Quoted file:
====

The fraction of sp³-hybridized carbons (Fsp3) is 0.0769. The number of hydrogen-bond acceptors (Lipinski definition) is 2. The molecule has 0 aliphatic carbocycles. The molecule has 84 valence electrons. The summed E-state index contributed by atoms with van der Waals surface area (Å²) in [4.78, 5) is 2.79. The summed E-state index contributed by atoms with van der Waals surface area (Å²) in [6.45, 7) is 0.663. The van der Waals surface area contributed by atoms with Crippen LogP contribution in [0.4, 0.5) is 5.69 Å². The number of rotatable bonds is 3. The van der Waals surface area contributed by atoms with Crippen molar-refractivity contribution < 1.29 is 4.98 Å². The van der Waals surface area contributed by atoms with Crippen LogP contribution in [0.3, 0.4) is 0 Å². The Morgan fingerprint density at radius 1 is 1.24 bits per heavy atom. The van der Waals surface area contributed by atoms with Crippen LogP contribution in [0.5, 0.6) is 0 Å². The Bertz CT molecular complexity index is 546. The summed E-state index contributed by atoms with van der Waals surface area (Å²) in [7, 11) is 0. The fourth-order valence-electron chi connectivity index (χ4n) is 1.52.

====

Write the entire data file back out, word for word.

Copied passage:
The fraction of sp³-hybridized carbons (Fsp3) is 0.0769. The number of hydrogen-bond acceptors (Lipinski definition) is 2. The molecule has 0 aliphatic carbocycles. The molecule has 84 valence electrons. The summed E-state index contributed by atoms with van der Waals surface area (Å²) in [4.78, 5) is 2.79. The summed E-state index contributed by atoms with van der Waals surface area (Å²) in [6.45, 7) is 0.663. The van der Waals surface area contributed by atoms with Crippen LogP contribution in [0.4, 0.5) is 5.69 Å². The number of rotatable bonds is 3. The van der Waals surface area contributed by atoms with Crippen molar-refractivity contribution < 1.29 is 4.98 Å². The van der Waals surface area contributed by atoms with Crippen LogP contribution in [0.3, 0.4) is 0 Å². The Morgan fingerprint density at radius 1 is 1.24 bits per heavy atom. The van der Waals surface area contributed by atoms with Crippen LogP contribution in [0.5, 0.6) is 0 Å². The Bertz CT molecular complexity index is 546. The summed E-state index contributed by atoms with van der Waals surface area (Å²) in [7, 11) is 0. The fourth-order valence-electron chi connectivity index (χ4n) is 1.52.